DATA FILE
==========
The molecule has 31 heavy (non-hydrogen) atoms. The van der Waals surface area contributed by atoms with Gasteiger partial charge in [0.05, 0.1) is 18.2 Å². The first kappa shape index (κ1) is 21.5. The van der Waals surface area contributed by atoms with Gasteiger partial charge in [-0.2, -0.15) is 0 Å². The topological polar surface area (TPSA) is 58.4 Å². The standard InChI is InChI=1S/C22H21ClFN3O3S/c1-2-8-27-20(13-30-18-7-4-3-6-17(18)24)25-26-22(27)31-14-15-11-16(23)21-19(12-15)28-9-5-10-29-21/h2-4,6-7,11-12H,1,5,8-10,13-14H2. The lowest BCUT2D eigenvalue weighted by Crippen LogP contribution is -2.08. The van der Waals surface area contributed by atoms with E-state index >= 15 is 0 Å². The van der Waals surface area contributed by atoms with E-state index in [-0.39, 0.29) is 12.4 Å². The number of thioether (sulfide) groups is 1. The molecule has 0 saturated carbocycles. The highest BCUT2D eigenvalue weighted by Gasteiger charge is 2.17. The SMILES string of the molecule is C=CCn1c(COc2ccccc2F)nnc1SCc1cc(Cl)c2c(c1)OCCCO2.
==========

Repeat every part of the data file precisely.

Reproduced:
The molecule has 31 heavy (non-hydrogen) atoms. The van der Waals surface area contributed by atoms with Gasteiger partial charge in [0.05, 0.1) is 18.2 Å². The first kappa shape index (κ1) is 21.5. The van der Waals surface area contributed by atoms with Gasteiger partial charge in [-0.2, -0.15) is 0 Å². The topological polar surface area (TPSA) is 58.4 Å². The standard InChI is InChI=1S/C22H21ClFN3O3S/c1-2-8-27-20(13-30-18-7-4-3-6-17(18)24)25-26-22(27)31-14-15-11-16(23)21-19(12-15)28-9-5-10-29-21/h2-4,6-7,11-12H,1,5,8-10,13-14H2. The lowest BCUT2D eigenvalue weighted by Crippen LogP contribution is -2.08. The van der Waals surface area contributed by atoms with E-state index >= 15 is 0 Å². The van der Waals surface area contributed by atoms with E-state index in [-0.39, 0.29) is 12.4 Å². The number of thioether (sulfide) groups is 1. The molecule has 0 saturated carbocycles. The highest BCUT2D eigenvalue weighted by Gasteiger charge is 2.17. The SMILES string of the molecule is C=CCn1c(COc2ccccc2F)nnc1SCc1cc(Cl)c2c(c1)OCCCO2.